Monday, March 18, 2013

Review: Cracked Up to Be by Courtney Summers

Cracked Up to Be
Courtney Summers
Genre: YA Contemporary
Publication date: December 23rd 2008
by St. Martin's Griffin

When "Perfect" Parker Fadley starts drinking at school and failing her classes, all of St. Peter's High goes on alert. How has the cheerleading captain, girlfriend of the most popular guy in school, consummate teacher's pet, and future valedictorian fallen so far from grace?

Parker doesn't want to talk about it. She'd just like to be left alone, to disappear, to be ignored. But her parents have placed her on suicide watch and her conselors are demanding the truth. Worse, there's a nice guy falling in love with her and he's making her feel things again when she'd really rather not be feeling anything at all.

Nobody would have guessed she'd turn out like this. But nobody knows the truth.

Something horrible has happened, and it just might be her fault.
-This novel was listened to via audiobook-
Already being a big fan of Courtney Summers since I read This Is Not a Test, I knew before going into this that it was going to be a ride with a lot of feels! So much feels!

Parker is the definition of a snarky bitch. She has an attitude you want to slap her for, but as a protagonist she's especially amusing and definitely entertaining. The used-to-be cheerleading captain turned angry emo tells us that something has happened to this girl to change her so drastically. This "something" is told to us via strange behavior from Parker which seem insignificant at first, but as the book progresses the feeling gets more urgent, and is mixed with flashbacks that leaves us wondering what the heck exactly happened here. These flashbacks gets longer at each telling; every time she remembers, she gets thrown a little deeper into this blocked memory that, in the end, weaves itself together into an emotionally distressing story. We don't get to fully understand the reason behind her intense attitude until the very end. Still, you know something happened; you know she did not choose to be this way, something broke her, made her bitter. For this reason I found it easy to look past her bitchiness and feel bad for whatever it is that she is going through. It also helps that Courtney has a way of creating genuine characters. Characters that are easy to sympathize with no matter their outward personality, because it's clear this crappy attitude is only a front, something Parker is hiding behind.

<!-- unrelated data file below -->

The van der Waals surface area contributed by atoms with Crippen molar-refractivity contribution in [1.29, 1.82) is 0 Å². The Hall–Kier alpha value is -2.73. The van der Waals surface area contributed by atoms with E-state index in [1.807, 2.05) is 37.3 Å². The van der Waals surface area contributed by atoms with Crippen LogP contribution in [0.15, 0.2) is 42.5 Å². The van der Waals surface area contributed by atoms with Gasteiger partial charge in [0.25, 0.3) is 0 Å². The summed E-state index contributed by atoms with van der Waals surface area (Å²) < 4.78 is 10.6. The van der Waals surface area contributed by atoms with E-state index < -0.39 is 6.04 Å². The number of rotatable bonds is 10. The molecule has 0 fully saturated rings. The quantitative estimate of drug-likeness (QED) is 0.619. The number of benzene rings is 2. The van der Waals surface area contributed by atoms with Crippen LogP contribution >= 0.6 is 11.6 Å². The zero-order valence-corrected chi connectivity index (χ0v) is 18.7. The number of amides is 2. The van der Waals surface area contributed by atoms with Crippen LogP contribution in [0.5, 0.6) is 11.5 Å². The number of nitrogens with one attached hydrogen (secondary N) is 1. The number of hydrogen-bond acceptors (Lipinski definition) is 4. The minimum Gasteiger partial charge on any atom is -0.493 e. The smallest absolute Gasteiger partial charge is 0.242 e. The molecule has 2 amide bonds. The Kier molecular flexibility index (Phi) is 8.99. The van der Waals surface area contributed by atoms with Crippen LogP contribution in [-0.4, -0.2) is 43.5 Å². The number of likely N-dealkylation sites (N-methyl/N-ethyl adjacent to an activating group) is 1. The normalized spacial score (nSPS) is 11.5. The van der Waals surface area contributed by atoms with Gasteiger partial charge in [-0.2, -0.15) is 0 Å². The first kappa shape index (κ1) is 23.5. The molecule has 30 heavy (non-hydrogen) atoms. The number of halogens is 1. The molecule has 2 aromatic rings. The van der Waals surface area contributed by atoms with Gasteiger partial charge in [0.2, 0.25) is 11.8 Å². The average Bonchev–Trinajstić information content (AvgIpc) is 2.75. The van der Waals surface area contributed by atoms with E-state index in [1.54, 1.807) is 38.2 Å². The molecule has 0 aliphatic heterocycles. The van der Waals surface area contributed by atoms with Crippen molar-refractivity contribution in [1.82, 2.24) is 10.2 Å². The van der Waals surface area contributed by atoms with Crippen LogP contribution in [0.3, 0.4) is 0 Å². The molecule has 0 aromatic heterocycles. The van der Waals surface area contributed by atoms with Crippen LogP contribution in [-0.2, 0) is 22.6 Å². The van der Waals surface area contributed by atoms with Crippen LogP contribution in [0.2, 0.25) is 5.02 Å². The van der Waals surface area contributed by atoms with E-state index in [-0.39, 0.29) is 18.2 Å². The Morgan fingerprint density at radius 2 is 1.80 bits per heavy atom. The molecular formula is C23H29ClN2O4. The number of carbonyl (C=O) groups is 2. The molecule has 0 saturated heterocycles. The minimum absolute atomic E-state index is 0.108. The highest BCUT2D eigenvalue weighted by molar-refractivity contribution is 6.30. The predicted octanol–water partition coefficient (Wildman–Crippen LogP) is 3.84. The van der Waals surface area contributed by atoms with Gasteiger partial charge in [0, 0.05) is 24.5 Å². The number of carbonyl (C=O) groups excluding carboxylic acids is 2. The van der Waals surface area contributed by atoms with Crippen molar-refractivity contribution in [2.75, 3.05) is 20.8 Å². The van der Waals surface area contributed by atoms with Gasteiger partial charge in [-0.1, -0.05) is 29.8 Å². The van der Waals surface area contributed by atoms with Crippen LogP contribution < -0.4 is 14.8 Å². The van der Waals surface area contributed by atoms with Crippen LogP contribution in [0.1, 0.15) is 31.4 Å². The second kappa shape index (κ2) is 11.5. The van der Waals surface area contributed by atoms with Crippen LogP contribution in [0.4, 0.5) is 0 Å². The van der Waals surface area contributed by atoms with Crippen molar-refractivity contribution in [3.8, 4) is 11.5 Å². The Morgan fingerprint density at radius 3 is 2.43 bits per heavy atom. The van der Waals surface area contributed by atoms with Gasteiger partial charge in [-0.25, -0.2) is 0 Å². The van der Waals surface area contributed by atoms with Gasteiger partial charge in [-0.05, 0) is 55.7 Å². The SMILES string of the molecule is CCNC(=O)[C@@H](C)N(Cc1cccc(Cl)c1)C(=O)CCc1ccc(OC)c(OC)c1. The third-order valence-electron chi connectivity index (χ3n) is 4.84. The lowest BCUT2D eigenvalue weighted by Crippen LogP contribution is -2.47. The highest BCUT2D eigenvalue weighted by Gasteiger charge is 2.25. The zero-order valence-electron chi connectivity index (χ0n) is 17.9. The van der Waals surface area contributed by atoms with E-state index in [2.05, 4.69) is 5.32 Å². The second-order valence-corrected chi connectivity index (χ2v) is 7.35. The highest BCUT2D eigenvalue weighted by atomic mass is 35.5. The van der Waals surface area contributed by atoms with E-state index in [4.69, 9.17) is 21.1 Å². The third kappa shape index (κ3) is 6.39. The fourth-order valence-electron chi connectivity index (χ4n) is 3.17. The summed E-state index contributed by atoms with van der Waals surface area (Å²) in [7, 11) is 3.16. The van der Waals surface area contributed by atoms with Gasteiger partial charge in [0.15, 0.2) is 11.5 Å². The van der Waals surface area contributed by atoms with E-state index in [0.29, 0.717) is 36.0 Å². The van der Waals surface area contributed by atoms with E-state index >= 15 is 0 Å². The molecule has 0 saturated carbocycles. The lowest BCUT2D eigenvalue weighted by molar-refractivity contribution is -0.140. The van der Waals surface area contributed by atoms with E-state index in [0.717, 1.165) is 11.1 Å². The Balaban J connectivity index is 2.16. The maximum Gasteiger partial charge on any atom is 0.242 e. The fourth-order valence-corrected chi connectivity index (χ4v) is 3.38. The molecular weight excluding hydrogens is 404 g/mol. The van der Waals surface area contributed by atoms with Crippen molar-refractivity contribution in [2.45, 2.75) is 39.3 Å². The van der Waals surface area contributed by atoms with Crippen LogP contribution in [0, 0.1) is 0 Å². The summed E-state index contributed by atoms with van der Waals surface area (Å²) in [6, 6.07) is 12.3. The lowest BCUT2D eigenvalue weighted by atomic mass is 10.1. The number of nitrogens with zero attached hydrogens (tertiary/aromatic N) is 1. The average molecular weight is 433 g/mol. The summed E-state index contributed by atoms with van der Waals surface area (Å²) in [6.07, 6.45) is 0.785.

I already feel like I summed up this whole book in that mere paragraph. It's a fairly short read and while the plot is compelling from start to finish with amazing characters, energy, and the feels, it's hard to get into the thick of it since it consists of layer after layer of answers that eventually come full circle for the big reveal. By far, the best part of the novel is Parker herself. Full of attitude and energy, she tells us this story in the best way she can: amidst snark and outbursts. She hardly remembers what happened herself, though she's slowly regaining her memory of this horrific event that we're in the midst of discovering alongside her. When we do finally get the whole story, I did have to go over the reveal a couple of times to get everything straight. Some of the details come out a little fuzzy at the end. This is likely due to the same memory being repeated throughout the book which ultimately connects under different circumstances than we first had imagined. We're left to mold these memories to fit a tragic event that once seemed innocent; it changes our perspective of it all. Moving on to the ending itself, I thought it was memorable, realistic, and we come to understand Parker completely. However, I did find the romantic aspect's conclusion a tad underwhelming. I expected something… different, and was more than disappointed by the unfair finality of it all. Call me a romantic at heart?

Cracked Up to Be is an emotional foray into the gritty reality that is PTSD. Parker is not here for you to like her; her arrogant personality and unabashed attitude is a way out, out of the guilt that is almost literally eating her alive. Like This Is Not a Test, this one is for the fans of sharp and unapologetic contemps! And if you love audiobooks, the narrator nailed Parker's voice!

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